Try out these tested career fair tips from our team of ex-recruiters and HR pros to land your first job.

The career fair is often a dreaded event, but it doesn’t have to be. Most candidates are nervous, and are unsure of how to overcome the awkward exchange with an employer. If you’re not sure where to start, here are a few of our top career fair tips to help you land your first job.

DON’TWing it and try to talk to everyone.

Have a plan and arrow down your list of employers before the event. It’s not by accident that students and job seekers often have the list of attending companies ahead of time. Be strategic by doing some research about their culture, mission, and what types of people they look to hire. Try to narrow down your list to 5-10 target companies, and cross them off as you go.

DOWarm up to get some confidence. 

This is one of the most underused career fair tips. You get better at something by doing it, so practice!

If you need confidence before talking to one of your target employers, get some practice by talking to a lower priority employer.  You won’t feel as much pressure to say the right things, and you may make an unexpected connection. After you practice, think about other questions you could have asked or questions you could have answered better.

DON’T: Focus on the close.

Many students I talk to walk up holding their resume looking to pass it off like it’s on fire in their hands. In comparison, think about a time you’ve eaten in a nice restaurant – do you hand over your cash before ordering or eating your meal? Instead focus on walking up confidently, smiling, shaking an employer’s hand, and introducing yourself. It’s rare that you will land a job on the spot at a career fair. More often it’s about making a connection to get you in the door. Focus instead on sparking interest in an employer to position yourself for a follow-up.

“It’s rare that you will land a job on the spot at a career fair. More often it’s about making a connection to get you in the door.”

DO: Make your own business cards.

The resume is dying. Some employers don’t even accept resumes at career fairs, they instead tell students and job seekers to just apply online.  You should still bring a resume for those who ask, but you can stand out by handing out a business card. As a student or recent graduate, you should focus on your personal brand and link out to your blog, website, or social profiles.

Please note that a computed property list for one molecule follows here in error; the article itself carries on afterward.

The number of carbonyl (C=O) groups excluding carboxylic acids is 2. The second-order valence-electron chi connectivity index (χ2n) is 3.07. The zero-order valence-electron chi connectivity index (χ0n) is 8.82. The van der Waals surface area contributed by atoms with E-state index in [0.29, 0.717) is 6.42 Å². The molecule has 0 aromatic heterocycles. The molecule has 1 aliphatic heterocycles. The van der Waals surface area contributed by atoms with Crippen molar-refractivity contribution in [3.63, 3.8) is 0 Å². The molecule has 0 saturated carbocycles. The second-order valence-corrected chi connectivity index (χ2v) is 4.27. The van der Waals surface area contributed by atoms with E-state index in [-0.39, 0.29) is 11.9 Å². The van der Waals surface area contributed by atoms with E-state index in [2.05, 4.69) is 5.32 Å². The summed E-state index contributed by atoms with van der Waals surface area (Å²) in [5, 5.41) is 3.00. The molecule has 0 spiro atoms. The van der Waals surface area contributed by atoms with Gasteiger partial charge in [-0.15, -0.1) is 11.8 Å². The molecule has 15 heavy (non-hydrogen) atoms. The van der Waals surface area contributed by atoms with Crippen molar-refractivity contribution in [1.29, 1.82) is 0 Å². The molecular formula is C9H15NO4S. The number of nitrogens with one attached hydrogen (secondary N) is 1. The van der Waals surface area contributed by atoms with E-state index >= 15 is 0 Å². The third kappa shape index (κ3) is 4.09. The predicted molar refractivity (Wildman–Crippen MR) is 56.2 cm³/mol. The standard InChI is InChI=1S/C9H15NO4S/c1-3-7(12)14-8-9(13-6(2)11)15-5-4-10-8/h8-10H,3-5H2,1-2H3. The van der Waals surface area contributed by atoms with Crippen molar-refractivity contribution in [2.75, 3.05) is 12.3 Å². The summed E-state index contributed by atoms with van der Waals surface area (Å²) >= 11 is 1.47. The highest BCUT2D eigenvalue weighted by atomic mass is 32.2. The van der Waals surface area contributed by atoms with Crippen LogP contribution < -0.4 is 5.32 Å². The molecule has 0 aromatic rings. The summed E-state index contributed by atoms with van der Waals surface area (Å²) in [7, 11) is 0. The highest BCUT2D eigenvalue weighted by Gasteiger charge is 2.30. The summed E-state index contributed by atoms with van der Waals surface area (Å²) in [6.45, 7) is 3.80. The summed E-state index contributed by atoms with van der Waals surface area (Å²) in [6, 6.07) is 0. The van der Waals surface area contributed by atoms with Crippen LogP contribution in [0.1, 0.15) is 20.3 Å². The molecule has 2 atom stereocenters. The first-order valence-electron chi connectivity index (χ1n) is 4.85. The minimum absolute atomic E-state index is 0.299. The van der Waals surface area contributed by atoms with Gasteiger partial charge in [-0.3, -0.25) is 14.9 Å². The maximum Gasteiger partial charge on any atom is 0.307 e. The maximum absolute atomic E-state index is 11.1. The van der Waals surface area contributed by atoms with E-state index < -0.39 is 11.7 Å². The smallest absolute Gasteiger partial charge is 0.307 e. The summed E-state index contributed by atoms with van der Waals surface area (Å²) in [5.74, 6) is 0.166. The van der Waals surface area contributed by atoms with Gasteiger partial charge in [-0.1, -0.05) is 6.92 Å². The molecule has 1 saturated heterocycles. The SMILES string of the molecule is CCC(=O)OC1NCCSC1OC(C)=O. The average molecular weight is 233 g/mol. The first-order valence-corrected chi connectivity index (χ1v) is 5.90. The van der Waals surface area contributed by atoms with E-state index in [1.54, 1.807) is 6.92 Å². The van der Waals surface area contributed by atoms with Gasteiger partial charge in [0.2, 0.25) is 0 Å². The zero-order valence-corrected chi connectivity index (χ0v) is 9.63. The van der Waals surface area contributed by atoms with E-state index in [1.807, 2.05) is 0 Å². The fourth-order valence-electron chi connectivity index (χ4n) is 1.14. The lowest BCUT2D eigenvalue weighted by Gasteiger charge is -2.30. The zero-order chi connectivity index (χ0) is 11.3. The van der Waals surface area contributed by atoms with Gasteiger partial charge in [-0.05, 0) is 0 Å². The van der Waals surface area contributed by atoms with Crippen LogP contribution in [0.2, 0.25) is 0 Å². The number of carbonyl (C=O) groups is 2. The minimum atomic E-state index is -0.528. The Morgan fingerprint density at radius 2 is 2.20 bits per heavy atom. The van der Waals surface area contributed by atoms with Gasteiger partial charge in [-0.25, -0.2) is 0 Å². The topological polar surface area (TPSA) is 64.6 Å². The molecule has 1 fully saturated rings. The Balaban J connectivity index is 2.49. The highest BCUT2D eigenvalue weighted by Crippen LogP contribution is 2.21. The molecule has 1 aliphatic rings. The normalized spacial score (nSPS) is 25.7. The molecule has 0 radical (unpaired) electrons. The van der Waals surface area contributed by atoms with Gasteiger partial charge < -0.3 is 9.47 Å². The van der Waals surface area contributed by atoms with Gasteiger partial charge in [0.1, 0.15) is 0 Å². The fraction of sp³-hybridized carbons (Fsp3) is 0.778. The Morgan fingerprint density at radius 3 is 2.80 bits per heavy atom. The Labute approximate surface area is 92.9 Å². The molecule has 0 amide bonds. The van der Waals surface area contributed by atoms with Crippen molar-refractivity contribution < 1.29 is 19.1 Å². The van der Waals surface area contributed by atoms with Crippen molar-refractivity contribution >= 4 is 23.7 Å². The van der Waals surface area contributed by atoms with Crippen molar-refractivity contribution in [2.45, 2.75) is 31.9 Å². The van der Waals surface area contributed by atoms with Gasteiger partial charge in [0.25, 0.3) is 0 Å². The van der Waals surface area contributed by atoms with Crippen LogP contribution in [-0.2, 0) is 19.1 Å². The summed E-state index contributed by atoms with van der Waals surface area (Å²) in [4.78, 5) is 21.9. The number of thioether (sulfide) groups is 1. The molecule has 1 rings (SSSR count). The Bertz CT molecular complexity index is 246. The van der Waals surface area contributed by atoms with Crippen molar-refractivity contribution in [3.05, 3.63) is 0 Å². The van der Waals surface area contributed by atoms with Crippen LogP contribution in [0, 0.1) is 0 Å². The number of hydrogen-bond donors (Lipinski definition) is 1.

DON’T: Ask questions you can find the answers to online. 

This is one of our favorite career fair tips. Do your homework. A great way to provoke a conversation with an employer at a career fair is focusing on “why” rather than “what”. The questions below are great example questions for our team:

  • Instead of asking “What does your company do?”, ask “Why did your company create this software?
  • Instead of asking “What jobs do you have open?”, ask “Why are you adding to your team, and where are you looking for help?

DO: SPECIFY your answers to the popular employer questions.

When an employer asks questions at a career fair, they are looking for information to evaluate you as a fit with their company. Here are some popular questions that are asked:

  • What are you studying in school? 
    Dive into your classes/projects you’ve enjoyed or internships you’ve had. Don’t just say “Computer Science”, instead expand on that and say “I really enjoy creating applications and seeing how my lines of code translate to the final product that an end-user sees”.
  • What sort of opportunity are you looking for? 
    Tell them what and why. If you’re looking for an internship, talk about how you are looking for applicable experience where you can learn on the job and potentially join a company full-time afterwards.
  • What are your interests?
    You may not know exactly what you want to do but you probably have an idea of what you’d like to try.
    Don’t say I’m open to anything, even if you are as this can be a huge turnoff. Instead of saying “I want to get involved in marketing”, say “I really enjoy the side of marketing that tells a story about a company and causes someone to see them in a new light”.

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